December 6, 2011 7:30 am | Comments

(HealthDay News) - The timing of an operation doesn't affect a patient's subsequent risk of complications or death, a new study finds. For example, there's no difference in death rates between elective surgery performed in the afternoon versus the morning or on Monday instead of Friday, the researchers said.

C. Difficile Lengthens Hospital Stays By Six Days

December 6, 2011 6:08 am | Comments

A new study published in the CMAJ ( Canadian Medical Association Journal ) reports that hospital-acquired Clostridium difficile infection increases length of stay in hospital by an average of six days. C. difficile is the most common cause of infectious diarrhea in hospitals, and it is estimated that 10 percent of patients who become infected will die.

Pre-Operative Aspirin Can Benefit Surgery Patients

December 6, 2011 6:00 am | Comments

Aspirin taken within five days of cardiac surgery is associated with a significant decrease in the risk of major post-operative complications, including renal failure, a lengthy intensive care unit stay and even early death (30-day mortality), according to a study by researchers at Thomas Jefferson University and UC Davis Medical Center, which is set to appear in the journal Annals of Surgery.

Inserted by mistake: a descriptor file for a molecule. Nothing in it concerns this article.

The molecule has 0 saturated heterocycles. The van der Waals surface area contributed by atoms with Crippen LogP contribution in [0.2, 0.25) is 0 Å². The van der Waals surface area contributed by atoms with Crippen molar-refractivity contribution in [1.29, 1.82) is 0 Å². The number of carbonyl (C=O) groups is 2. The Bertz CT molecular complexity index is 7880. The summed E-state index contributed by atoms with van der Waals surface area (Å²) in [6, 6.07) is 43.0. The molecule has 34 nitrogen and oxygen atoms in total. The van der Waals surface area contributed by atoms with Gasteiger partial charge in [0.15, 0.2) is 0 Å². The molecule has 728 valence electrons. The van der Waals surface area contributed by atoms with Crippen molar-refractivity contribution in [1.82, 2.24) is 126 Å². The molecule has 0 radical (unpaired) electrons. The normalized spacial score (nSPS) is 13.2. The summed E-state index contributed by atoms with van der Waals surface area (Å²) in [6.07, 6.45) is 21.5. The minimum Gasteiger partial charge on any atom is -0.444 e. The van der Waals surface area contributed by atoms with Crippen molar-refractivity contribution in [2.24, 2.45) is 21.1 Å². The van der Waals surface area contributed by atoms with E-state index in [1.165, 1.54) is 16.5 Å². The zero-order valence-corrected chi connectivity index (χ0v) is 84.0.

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Medicare Data Now Available For Rating Surgeons

December 6, 2011 5:46 am | Comments

Ricardo Alonso-Zaldivar, AP Picking a specialist for a delicate medical procedure like a heart bypass could get a lot easier in the not-too-distant future. The government announced Monday that Medicare will finally allow its extensive claims database to be used by employers, insurance companies and consumer groups to produce report cards on local doctors — and improve current ratings of hospitals.

Telemonitoring Market Could Exceed $1 Billion By 2015

December 6, 2011 5:36 am | Comments

Rising rates of chronic disease are pushing healthcare providers into seeking better and more-cost-effective ways of delivering care. Telemonitoring technology has great promise but has yet to be widely implemented, and the early results reveal significant operational obstacles which must be overcome in the medium term if it is to reach its full commercial potential.

Transplant Candidates Seek Quality Despite Remaining On Waiting List

December 5, 2011 7:20 am | Comments